CABIN-Style short course: Laurentian SETAC partners with Environment and Climate Change Canada

Instructors: Tim Pascoe and Tana McDaniel, Environment and Climate Change Canada

The Stream Monitoring and Assessment short course organized by Laurentian SETAC was a fun introduction to the instruments and field techniques commonly used for assessing aquatic ecosystem condition. This course gave a brief overview of the Canadian Aquatic Biomonitoring Network (CABIN), which was developed by Environment Canada as a standardized sampling protocol and recommended assessment approach for consistent, comparable and scientifically credible biological assessments of streams.

This chilly autumn morning started with beautiful, blue skies and the persistent splashing of salmon spawning in the shallow pools of Bronte Creek at Lowville Park in North Burlington, Ontario. The experience of watching these fish and being in the water with them as they torpedoed around us, gave a unique perspective of why these types of courses and a knowledge of stream and river health are so vital for ecosystems everywhere. The experienced and knowledgeable instructors, Tim Pascoe and Tana McDaniel from Environment and Climate Change Canada, were engaging and helped mentor students and young professionals alike with their own CABIN experiences, the purpose of this type of field work and how the data could be used to benefit aquatic systems.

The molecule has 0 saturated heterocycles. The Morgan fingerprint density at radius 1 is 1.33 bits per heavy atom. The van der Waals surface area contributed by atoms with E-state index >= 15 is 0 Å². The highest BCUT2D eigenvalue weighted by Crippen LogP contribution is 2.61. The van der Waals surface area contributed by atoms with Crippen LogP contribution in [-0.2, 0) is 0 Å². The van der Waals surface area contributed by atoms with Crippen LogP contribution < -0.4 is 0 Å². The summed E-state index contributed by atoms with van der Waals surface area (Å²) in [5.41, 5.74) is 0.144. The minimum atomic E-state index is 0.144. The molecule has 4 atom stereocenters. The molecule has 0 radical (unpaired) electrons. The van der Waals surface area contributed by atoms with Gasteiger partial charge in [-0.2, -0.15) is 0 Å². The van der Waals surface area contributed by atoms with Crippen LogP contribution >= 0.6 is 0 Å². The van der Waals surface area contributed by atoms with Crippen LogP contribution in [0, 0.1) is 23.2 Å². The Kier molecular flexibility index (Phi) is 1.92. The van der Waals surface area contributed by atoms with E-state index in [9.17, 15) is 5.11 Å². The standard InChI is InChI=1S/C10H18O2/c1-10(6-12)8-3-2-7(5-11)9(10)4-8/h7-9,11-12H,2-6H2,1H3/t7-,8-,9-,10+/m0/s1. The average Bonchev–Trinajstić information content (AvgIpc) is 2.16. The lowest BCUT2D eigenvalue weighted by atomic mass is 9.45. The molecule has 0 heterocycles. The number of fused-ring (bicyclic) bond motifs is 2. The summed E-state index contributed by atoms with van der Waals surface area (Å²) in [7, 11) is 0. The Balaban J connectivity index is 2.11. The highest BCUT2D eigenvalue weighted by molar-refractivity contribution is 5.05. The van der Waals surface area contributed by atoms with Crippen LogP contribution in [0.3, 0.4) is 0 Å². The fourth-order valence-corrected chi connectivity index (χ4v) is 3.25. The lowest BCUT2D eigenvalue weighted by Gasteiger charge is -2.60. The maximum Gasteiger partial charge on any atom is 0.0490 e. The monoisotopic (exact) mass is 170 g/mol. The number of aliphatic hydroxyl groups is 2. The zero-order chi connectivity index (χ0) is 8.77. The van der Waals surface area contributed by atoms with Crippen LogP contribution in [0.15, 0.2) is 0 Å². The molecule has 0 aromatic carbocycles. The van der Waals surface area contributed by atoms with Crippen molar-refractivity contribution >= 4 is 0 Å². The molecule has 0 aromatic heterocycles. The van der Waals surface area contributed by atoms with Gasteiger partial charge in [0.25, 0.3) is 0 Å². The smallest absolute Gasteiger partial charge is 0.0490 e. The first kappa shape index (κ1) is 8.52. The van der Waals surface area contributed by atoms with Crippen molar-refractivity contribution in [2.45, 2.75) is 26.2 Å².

Each participant learned to measure stream discharge, having ample instruction and time to utilize and familiarize themselves with the necessary equipment and data recording and analyses. Samples of stream water, sediment and the benthic invertebrate community were collected at various locations within Bronte Creek. Although the sampling locations varied, the assessment adhered to the CABIN protocol, ensuring consistency in sampling and comparable results. Apart from gaining valuable field experience, participants were able to engage with one another and network in a relaxed and fun environment. This opportunity is highly recommended to anyone interested in gaining more field experience, looking to network or looking to learn some new sampling techniques.

For those individuals interested in learning more about the CABIN protocol, participating in the instructional CABIN training course or obtaining official CABIN certification are encouraged to check the following link: http://canadianriversinstitute.com/training/cabin/

Submitted by Laura Tessier (tess5080@mylaurier.ca) and Scott Hepditch (hepd1780@mylaurier.ca)